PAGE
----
Dar spells out salient features of FY24 budget

Dar spells out salient features of FY24 budget


FM Ishaq Dar will present a deficit budget with more taxes

ISLAMABAD (Dunya News) - Amid ongoing political and economic crises, Finance Minister Ishaq Dar on Friday tabled the budget for fiscal year 2023-24 (FY24).

Mr Dar started off by comparing the economic indicators of 2017 and 2022, followed by the bashing of the PTI's government.

Earlier, it was reported that the coalition government is all set to present today the federal budget for the fiscal year 2023-24, with an estimated outlay of more than Rs14.5 trillion.

Under the watchful eye of the International Monetary Fund (IMF), Finance Minister Ishaq Dar will deliver the budget speech at 4pm in the National Assembly. The NA Secretariat has issued four-point agenda of the budget session.

The federal deficit budget is expected to be 7.7 per cent of the Gross Domestic Product (GDP). Federal Minister for Finance and Revenue Ishaq Dar will present the "deficit" budget with the expected announcement of more than Rs700 billion new taxes.  

The budget has been formulated while considering the existing challenges being faced by the economy at domestic and international fronts.

The government is expected to earmark Rs1,150 billion for annual development programme and Rs1,800bn for defense. The levy on petroleum products may be increased. The government employees and pensioners may get 20 per cent and 15pc raise respectively.   


The finance ministry has proposed to allocate Rs7,300bn for paying debts and loans and Rs1,300 for subsidies. The proposed tax collection target for the Federal Board of Revenue (FBR) is Rs9,200bn and for non-tax revenue is Rs2,800bn.    

Hence, mitigating people’s sufferings, transforming agriculture sector, promoting Information Technology (IT), boosting exports, promoting industrial growth and bolstering businesses, would be the main focus of the document, the sources said.

On the revenue side, the government would introduce measures for bringing improvements in the system of tax collection, broadening the tax base, and facilitation to tax-payers.

Keeping in view the robust growth of revenues during the current fiscal year (2021-22), the government is likely to set the revenue collection target at over Rs9 trillion for the fiscal year 2023-24.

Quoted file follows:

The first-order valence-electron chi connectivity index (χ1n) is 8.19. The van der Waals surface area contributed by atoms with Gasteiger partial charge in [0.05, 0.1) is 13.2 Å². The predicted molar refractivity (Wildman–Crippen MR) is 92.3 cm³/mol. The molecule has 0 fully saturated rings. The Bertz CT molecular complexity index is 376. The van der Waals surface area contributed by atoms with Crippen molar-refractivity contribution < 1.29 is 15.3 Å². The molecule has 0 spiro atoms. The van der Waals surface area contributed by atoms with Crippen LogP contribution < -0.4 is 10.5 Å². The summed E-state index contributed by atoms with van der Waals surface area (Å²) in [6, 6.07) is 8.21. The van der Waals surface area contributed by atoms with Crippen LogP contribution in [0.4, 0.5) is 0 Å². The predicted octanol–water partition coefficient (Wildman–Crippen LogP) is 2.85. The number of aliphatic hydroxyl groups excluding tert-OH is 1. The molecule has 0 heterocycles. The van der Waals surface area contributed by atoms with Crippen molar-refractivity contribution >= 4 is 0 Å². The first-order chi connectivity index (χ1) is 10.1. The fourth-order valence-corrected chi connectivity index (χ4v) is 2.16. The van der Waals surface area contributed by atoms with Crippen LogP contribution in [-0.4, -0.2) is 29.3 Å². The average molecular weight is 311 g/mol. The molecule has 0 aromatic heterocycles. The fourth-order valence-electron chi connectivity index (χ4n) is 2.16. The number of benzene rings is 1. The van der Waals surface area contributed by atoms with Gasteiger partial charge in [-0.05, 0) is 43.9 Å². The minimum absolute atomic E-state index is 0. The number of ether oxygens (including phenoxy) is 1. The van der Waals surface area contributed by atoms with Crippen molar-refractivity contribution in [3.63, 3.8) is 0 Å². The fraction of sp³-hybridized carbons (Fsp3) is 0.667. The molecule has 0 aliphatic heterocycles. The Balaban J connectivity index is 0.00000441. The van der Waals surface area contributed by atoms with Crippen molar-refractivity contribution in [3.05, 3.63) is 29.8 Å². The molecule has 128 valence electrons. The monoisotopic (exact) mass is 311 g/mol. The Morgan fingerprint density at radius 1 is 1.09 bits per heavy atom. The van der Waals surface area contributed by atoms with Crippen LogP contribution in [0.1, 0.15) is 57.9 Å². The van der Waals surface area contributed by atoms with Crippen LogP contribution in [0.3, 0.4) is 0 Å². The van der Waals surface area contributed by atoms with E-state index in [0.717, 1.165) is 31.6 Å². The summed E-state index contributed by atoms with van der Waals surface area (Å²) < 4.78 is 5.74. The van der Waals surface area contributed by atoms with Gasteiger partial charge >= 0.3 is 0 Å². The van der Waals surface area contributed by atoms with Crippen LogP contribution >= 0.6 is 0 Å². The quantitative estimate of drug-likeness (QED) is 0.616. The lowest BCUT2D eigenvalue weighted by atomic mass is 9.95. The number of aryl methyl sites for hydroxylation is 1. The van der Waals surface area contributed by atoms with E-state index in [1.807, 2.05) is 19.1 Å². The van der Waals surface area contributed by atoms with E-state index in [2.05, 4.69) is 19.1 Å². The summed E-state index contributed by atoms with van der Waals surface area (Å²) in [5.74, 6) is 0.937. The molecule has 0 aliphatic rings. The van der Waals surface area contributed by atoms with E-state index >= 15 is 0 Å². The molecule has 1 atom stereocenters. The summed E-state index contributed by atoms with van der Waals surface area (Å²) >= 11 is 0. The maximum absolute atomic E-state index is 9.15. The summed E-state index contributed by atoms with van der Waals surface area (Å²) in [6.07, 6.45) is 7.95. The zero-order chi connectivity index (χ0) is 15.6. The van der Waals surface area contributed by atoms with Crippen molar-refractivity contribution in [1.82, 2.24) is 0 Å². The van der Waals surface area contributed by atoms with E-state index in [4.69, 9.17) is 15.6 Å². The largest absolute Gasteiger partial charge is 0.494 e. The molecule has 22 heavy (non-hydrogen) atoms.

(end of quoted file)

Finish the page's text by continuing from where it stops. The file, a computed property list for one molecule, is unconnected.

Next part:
The government is firmly committed to presenting a pro-people, business-friendly and progressive Federal Budget FY 2023-24. It will pursue policies aimed at fiscal consolidation to contain budget deficit.

Read More: Budget FY24: Govt employees likely to get up to 30pc increase in salaries

In addition to fiscal management, revenue mobilization, measures for economic stabilization and growth, reduction in non-development expenditures, job creation and people-friendly policies for the socioeconomic prosperity of the country, would feature in the budget.

It would also focus on social sector development besides introducing reforms for improving governance and boosting the private sector for investment.

The preparations for the announcement of the federal budget for fiscal year 2023-24 continued in full swing in accordance with the prescribed timeliness.

This is being prepared in close coordination between all departments and ministries involved in budget related events including the presentation of the budget in the Parliament and launching of the Economic Survey, they added.

According to Reuters,  Pakistan's government will present its annual budget to parliament on Friday needing to satisfy the IMF to have any chance of securing the release of more bailout money, with the crisis-riven country due to hold elections by November.

The risk of default on sovereign debt is rising, with the economy creaking under twin deficits and record high inflation, which has further dented the popularity of Prime Minister Shehbaz Sharif's coalition ahead of the vote.